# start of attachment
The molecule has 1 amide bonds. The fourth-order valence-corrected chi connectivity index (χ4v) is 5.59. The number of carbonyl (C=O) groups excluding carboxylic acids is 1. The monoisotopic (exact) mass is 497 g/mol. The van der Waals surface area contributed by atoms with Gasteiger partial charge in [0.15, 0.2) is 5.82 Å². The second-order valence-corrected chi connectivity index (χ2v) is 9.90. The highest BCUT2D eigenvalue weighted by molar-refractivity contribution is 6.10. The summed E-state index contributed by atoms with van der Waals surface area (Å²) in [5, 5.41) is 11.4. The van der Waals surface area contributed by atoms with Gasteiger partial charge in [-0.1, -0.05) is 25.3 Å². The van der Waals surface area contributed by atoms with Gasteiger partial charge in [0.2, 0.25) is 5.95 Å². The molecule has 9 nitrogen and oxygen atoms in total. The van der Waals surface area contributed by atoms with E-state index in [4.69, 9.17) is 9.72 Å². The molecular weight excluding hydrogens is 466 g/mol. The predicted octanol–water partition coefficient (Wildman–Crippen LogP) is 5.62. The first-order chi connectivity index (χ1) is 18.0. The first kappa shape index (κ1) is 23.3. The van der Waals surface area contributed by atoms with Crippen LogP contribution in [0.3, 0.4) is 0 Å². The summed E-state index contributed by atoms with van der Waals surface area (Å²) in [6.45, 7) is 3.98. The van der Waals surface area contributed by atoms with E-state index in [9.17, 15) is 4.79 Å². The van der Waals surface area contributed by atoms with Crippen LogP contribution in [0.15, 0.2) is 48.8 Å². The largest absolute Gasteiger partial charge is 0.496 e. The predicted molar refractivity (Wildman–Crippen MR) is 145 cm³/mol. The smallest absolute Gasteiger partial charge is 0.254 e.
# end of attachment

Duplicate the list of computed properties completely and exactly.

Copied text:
The molecule has 1 amide bonds. The fourth-order valence-corrected chi connectivity index (χ4v) is 5.59. The number of carbonyl (C=O) groups excluding carboxylic acids is 1. The monoisotopic (exact) mass is 497 g/mol. The van der Waals surface area contributed by atoms with Gasteiger partial charge in [0.15, 0.2) is 5.82 Å². The second-order valence-corrected chi connectivity index (χ2v) is 9.90. The highest BCUT2D eigenvalue weighted by molar-refractivity contribution is 6.10. The summed E-state index contributed by atoms with van der Waals surface area (Å²) in [5, 5.41) is 11.4. The van der Waals surface area contributed by atoms with Gasteiger partial charge in [-0.1, -0.05) is 25.3 Å². The van der Waals surface area contributed by atoms with Gasteiger partial charge in [0.2, 0.25) is 5.95 Å². The molecule has 9 nitrogen and oxygen atoms in total. The van der Waals surface area contributed by atoms with E-state index in [4.69, 9.17) is 9.72 Å². The molecular weight excluding hydrogens is 466 g/mol. The predicted octanol–water partition coefficient (Wildman–Crippen LogP) is 5.62. The first-order chi connectivity index (χ1) is 18.0. The first kappa shape index (κ1) is 23.3. The van der Waals surface area contributed by atoms with Crippen LogP contribution in [0.3, 0.4) is 0 Å². The summed E-state index contributed by atoms with van der Waals surface area (Å²) in [6.45, 7) is 3.98. The van der Waals surface area contributed by atoms with E-state index in [9.17, 15) is 4.79 Å². The van der Waals surface area contributed by atoms with Crippen LogP contribution in [0.15, 0.2) is 48.8 Å². The largest absolute Gasteiger partial charge is 0.496 e. The predicted molar refractivity (Wildman–Crippen MR) is 145 cm³/mol. The smallest absolute Gasteiger partial charge is 0.254 e.